The next morning they make us breakfast (German pancakes with fresh berries and the real, expensive syrup), as if they haven’t done enough already, what with feeding us last night and letting us sleep in the spare bedroom. I’m a bad person, I know this, because I am counting the seconds until we can leave. Gretchen tells us the detailed story of the acquisition of their dogs: “I wanted the biggest ones we could get” and “I wanted the colors to be brown and white with a black streak across the left hind leg turning into grey across the stomach before becoming brown again leading up toward the right shoulder blade” (or some such nonsense), complete with their individual health histories and price tags. I remind myself you can’t accept the hospitality of a stranger then criticize their ideas, certainly not their values. You’ve got to seem to agree with them, or just remain silent. I remain silent. When she leans across the table and wiggles her fingers to display her nails, coated in a thick sparkly paint, then says she funded a vacation to Florida last year by attending a conference to do with this product (“I wrote off the airfare, even got the resort stay at half price, it’s all a business expense!”), I think it can’t get any worse. A few minutes later she proves me wrong, jumping up to lead Mark (I find myself thoroughly engaged at that precise moment in making sure I capture a clear photo with my phone of the recipe for the pancakes, which surprisingly takes at least five minutes) into the living room to see one of multiple life-size photos of her daughter ‘Miss Oregon’ plastered across the wall.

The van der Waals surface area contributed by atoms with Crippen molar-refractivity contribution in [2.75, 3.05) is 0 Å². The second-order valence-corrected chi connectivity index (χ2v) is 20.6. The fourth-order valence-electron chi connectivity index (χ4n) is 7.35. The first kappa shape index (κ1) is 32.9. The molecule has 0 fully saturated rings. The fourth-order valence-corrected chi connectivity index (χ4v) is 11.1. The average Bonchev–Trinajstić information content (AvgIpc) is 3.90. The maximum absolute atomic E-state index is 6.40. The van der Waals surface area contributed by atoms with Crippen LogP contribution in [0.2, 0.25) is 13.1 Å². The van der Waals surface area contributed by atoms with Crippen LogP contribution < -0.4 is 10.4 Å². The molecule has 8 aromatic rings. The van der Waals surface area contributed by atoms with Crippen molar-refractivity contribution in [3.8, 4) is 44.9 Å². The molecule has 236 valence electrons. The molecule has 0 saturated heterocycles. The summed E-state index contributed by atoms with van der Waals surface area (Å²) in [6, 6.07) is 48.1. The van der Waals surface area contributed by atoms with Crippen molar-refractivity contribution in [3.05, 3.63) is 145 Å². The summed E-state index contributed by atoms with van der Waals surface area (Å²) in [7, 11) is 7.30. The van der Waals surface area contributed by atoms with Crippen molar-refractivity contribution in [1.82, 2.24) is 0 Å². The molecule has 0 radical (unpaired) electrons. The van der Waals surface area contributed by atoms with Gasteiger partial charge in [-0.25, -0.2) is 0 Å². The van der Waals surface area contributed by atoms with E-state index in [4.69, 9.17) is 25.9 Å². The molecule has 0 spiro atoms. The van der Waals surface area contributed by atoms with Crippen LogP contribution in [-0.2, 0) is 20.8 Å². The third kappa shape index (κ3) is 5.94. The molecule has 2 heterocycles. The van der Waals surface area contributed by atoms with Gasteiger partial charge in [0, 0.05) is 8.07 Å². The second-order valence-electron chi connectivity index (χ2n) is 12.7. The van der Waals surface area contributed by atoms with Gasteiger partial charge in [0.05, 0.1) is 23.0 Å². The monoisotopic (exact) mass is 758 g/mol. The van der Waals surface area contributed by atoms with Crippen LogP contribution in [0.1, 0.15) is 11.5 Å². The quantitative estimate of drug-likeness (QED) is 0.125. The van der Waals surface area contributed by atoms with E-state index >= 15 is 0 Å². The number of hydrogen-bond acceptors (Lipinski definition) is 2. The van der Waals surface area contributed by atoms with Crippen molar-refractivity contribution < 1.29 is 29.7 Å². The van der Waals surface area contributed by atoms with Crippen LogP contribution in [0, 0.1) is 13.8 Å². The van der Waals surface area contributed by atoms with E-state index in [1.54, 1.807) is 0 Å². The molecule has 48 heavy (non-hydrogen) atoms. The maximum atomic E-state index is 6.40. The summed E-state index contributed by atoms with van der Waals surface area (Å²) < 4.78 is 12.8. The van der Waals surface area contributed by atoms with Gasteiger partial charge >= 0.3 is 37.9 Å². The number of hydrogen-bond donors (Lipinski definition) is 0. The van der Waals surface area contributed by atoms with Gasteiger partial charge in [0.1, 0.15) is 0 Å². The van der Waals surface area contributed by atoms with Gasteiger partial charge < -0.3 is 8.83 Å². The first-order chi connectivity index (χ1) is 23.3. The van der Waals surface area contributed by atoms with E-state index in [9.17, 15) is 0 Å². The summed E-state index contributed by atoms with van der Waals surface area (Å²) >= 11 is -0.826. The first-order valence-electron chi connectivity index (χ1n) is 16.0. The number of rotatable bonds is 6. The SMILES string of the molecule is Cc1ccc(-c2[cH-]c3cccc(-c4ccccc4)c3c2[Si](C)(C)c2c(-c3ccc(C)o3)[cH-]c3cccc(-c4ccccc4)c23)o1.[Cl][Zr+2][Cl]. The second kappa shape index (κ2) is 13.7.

After I manage to slip off to the bedroom for a few minutes’ peace, Mark wanders in and tells me they invited us to stay another day because of the rain. I say, “I’d rather not” so quickly and with such force that he looks taken aback. For a long moment he’s uncharacteristically at a loss for words. I think, If I have to spend even five more minutes listening to this woman tell us how brilliant her father is, if I have to look at one more photo of her children, if I have to hear yet again how brave and strong and smart and special they are, I think I’ll dive down onto the floor directly into the mouth of the closest dog at hand and force myself inside his massive jaws. Suicide by Saint Bernard.